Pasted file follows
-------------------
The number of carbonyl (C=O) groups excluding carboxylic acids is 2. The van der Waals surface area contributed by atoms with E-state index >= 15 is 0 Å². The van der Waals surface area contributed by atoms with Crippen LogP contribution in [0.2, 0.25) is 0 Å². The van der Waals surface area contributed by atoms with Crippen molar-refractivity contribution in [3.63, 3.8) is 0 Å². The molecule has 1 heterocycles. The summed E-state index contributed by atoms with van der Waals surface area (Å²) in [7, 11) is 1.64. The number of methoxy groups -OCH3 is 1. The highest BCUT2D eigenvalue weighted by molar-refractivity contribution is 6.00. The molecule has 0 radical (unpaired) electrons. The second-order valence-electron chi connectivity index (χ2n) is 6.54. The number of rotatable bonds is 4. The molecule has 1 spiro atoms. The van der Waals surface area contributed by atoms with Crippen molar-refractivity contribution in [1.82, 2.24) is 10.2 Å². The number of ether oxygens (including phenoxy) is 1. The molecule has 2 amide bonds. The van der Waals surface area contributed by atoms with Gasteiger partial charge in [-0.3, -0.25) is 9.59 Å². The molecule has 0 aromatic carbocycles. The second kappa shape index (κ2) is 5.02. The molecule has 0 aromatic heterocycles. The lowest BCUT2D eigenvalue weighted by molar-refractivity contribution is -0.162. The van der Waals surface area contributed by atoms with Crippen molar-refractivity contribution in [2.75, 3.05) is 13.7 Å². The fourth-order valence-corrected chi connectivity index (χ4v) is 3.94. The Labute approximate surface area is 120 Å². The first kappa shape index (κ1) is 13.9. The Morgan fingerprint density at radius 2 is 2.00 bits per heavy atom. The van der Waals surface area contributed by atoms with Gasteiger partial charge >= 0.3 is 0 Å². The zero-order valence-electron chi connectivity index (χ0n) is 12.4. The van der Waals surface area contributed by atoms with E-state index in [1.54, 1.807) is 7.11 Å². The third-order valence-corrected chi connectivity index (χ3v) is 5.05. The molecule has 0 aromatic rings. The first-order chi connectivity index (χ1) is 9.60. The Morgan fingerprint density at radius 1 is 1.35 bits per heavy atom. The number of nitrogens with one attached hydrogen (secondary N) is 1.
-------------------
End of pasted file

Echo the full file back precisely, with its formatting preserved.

The number of carbonyl (C=O) groups excluding carboxylic acids is 2. The van der Waals surface area contributed by atoms with E-state index >= 15 is 0 Å². The van der Waals surface area contributed by atoms with Crippen LogP contribution in [0.2, 0.25) is 0 Å². The van der Waals surface area contributed by atoms with Crippen molar-refractivity contribution in [3.63, 3.8) is 0 Å². The molecule has 1 heterocycles. The summed E-state index contributed by atoms with van der Waals surface area (Å²) in [7, 11) is 1.64. The number of methoxy groups -OCH3 is 1. The highest BCUT2D eigenvalue weighted by molar-refractivity contribution is 6.00. The molecule has 0 radical (unpaired) electrons. The second-order valence-electron chi connectivity index (χ2n) is 6.54. The number of rotatable bonds is 4. The molecule has 1 spiro atoms. The van der Waals surface area contributed by atoms with Crippen molar-refractivity contribution in [1.82, 2.24) is 10.2 Å². The number of ether oxygens (including phenoxy) is 1. The molecule has 2 amide bonds. The van der Waals surface area contributed by atoms with Gasteiger partial charge in [-0.3, -0.25) is 9.59 Å². The molecule has 0 aromatic carbocycles. The second kappa shape index (κ2) is 5.02. The molecule has 0 aromatic heterocycles. The lowest BCUT2D eigenvalue weighted by molar-refractivity contribution is -0.162. The van der Waals surface area contributed by atoms with Crippen molar-refractivity contribution in [2.75, 3.05) is 13.7 Å². The fourth-order valence-corrected chi connectivity index (χ4v) is 3.94. The Labute approximate surface area is 120 Å². The first kappa shape index (κ1) is 13.9. The Morgan fingerprint density at radius 2 is 2.00 bits per heavy atom. The van der Waals surface area contributed by atoms with Gasteiger partial charge >= 0.3 is 0 Å². The zero-order valence-electron chi connectivity index (χ0n) is 12.4. The van der Waals surface area contributed by atoms with E-state index in [1.54, 1.807) is 7.11 Å². The third-order valence-corrected chi connectivity index (χ3v) is 5.05. The molecule has 0 aromatic rings. The first-order chi connectivity index (χ1) is 9.60. The Morgan fingerprint density at radius 1 is 1.35 bits per heavy atom. The number of nitrogens with one attached hydrogen (secondary N) is 1.